Controversial Measure Would Essentially Shut Down Mississippi's Only Abortion Clinic

PHOTO: Larry Gonzalez, 42, prays outside the sole clinic to offer abortions in Jackson, Mississippi, U.S., Nov. 1, 2011.

A controversial measure that would essentially shut down the only abortion clinic in Mississippi has passed both houses of the state legislature.

The bill does not target, but directly impacts the state's only abortion clinic, the Jackson Women's Health Organization.

Mississippi Gov. Phil Bryant, a Republican, is expected to sign the bill into law in the coming days.

The bill, House Bill 1390, would require doctors working at abortion clinics to be OB-GYN certified and have admitting privileges to a local hospital.

All across the country a number of measures challenging what opponents call the right to choose have popped up. Just last month in Virginia, Gov. Bob McDonnell signed into law a bill which mandates women to undergo an ultrasound prior to getting an abortion.

Mississippi has aggressively targeted abortion since November's election put Republicans in charge of both chambers of the House.

Anti-abortion advocates saw an opportunity to pass legislation, like the heartbeat bill, that had long stalled.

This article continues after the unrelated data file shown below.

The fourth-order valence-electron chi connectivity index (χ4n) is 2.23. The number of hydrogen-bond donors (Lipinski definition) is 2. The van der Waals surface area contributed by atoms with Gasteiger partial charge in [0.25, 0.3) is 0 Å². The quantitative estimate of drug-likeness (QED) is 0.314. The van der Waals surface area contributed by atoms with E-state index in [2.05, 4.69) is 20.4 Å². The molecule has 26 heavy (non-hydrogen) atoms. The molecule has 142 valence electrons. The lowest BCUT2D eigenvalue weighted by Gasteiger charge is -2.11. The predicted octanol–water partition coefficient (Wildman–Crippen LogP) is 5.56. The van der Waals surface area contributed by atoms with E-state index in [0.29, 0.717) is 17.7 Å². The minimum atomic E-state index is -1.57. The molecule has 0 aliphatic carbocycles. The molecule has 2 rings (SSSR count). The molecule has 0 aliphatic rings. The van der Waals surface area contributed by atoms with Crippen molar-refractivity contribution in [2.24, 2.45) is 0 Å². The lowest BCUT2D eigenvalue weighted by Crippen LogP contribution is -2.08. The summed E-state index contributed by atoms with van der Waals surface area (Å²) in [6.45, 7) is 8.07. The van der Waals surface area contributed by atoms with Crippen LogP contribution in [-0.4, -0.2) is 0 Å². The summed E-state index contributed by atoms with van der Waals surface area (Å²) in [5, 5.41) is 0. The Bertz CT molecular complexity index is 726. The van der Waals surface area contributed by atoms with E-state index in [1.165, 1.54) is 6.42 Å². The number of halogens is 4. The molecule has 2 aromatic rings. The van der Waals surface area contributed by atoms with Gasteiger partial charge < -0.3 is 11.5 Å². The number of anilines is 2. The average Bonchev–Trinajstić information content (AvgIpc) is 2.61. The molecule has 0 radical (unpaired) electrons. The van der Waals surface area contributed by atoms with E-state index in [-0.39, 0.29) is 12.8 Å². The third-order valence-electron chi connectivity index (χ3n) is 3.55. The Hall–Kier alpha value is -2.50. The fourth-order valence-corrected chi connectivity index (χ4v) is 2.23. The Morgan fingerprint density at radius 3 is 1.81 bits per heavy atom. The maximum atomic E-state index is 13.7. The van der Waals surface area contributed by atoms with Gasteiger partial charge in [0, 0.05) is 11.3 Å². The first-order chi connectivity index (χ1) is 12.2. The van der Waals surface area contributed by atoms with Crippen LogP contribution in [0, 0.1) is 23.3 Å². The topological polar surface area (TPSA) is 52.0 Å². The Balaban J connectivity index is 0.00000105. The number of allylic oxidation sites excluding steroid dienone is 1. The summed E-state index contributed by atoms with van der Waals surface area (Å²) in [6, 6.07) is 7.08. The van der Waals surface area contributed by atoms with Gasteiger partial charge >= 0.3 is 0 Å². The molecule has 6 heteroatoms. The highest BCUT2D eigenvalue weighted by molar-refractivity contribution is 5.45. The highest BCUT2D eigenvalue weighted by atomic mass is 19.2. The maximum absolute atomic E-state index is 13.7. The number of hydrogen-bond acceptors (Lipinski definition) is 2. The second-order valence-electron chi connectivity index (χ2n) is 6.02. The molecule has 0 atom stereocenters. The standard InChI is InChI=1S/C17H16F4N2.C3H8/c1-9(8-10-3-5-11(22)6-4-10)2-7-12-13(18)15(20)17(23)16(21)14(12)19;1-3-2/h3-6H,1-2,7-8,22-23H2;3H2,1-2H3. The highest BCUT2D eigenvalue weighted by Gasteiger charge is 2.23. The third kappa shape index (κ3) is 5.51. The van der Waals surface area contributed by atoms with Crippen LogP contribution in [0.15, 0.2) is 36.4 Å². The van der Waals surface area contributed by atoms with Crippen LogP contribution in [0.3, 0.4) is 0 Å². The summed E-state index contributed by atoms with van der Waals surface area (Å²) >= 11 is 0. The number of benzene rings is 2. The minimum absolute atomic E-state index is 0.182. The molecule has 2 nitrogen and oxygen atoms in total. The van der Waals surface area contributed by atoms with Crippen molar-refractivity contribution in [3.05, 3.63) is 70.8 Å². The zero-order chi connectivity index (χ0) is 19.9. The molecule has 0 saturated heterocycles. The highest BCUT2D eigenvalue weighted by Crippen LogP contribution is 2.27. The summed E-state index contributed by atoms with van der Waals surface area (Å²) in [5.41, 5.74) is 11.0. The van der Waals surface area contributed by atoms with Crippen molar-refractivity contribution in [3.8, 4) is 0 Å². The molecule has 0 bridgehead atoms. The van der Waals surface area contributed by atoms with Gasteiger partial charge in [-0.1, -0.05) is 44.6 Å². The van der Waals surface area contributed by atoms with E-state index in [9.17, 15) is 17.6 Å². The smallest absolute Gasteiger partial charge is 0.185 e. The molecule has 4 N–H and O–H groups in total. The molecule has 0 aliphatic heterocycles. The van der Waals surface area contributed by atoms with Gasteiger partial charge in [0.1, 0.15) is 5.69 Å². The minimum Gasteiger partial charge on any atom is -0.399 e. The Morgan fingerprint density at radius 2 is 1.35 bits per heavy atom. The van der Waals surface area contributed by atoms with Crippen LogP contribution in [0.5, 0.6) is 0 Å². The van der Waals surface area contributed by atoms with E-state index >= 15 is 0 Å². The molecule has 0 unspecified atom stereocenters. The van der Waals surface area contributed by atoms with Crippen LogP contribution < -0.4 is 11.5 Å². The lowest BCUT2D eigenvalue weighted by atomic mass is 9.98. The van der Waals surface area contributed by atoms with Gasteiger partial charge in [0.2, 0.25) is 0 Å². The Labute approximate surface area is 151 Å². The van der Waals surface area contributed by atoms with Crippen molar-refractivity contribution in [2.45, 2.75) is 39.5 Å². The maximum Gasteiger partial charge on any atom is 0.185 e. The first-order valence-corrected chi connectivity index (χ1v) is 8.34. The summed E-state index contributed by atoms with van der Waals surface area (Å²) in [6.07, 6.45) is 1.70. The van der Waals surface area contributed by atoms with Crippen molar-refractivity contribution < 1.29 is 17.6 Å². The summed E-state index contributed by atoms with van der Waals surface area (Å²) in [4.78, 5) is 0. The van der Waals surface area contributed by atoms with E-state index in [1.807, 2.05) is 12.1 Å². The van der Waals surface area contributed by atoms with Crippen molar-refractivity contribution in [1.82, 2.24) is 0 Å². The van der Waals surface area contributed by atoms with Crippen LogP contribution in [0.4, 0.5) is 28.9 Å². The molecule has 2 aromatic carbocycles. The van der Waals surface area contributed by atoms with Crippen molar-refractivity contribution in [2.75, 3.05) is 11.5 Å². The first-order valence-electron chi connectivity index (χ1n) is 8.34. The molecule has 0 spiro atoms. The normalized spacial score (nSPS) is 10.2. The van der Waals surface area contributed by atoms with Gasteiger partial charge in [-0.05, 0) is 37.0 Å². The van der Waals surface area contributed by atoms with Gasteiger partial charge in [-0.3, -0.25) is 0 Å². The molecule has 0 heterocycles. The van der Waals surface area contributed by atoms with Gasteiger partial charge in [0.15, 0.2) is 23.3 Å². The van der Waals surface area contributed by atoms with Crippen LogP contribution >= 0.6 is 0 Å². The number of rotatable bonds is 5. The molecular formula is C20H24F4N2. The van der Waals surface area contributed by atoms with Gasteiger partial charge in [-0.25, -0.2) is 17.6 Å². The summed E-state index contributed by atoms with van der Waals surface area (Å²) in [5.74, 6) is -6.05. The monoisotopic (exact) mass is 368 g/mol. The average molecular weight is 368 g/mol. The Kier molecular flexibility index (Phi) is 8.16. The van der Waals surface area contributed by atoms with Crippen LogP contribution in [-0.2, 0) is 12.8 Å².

That abortion restriction bill known as the "Heartbeat Bill," would have required doctors to look for a fetal heartbeat before performing an abortion and would have outlawed the procedure if a heartbeat could be detected.

While the bill passed the Mississippi House, it was pending in a Senate committee and was not brought up for a vote before a Tuesday deadline.

On Friday in Dallas, hundreds welcomed 39 women who marched from Houston where the nation's largest abortion clinic stands to the federal courts building in downtown Dallas.

The federal courthouse is the home of the modern movement for a woman's right to choose verses the right to life, Roe V Wade.

The rally kicks off a two-day event at the Dallas Convention Center called The Esther Call -- a pro-life movement.

The Jackson's Women's Health Organization's owner, Diane Derzis, has said she will fight Bill 1930 by filing a lawsuit.

In an interview with the Associated Press, Derzis said most hospitals will not grant the privileges to out-of-state physicians and her clinic cannot operate under those terms.

Derzis said her clinic doctors live out of state to protect their safety. Many of the doctors have been stalked and threatened.

In the event she does sue, Derzis said a judge could issue a temporary injunction on the law that would allow her clinic to stay open until the lawsuit is resolved.

People in Mississippi are divided on the matter.

"I think it's a care issue," says Diamondhead, Miss. resident, Mary Lachin.

"The pro-choice people are trying to make this an anti abortion issue- but, it is about the care. If you choose to have an abortion, wouldn't you want your loved ones to go to a clinic with a licensed professional?" she said.

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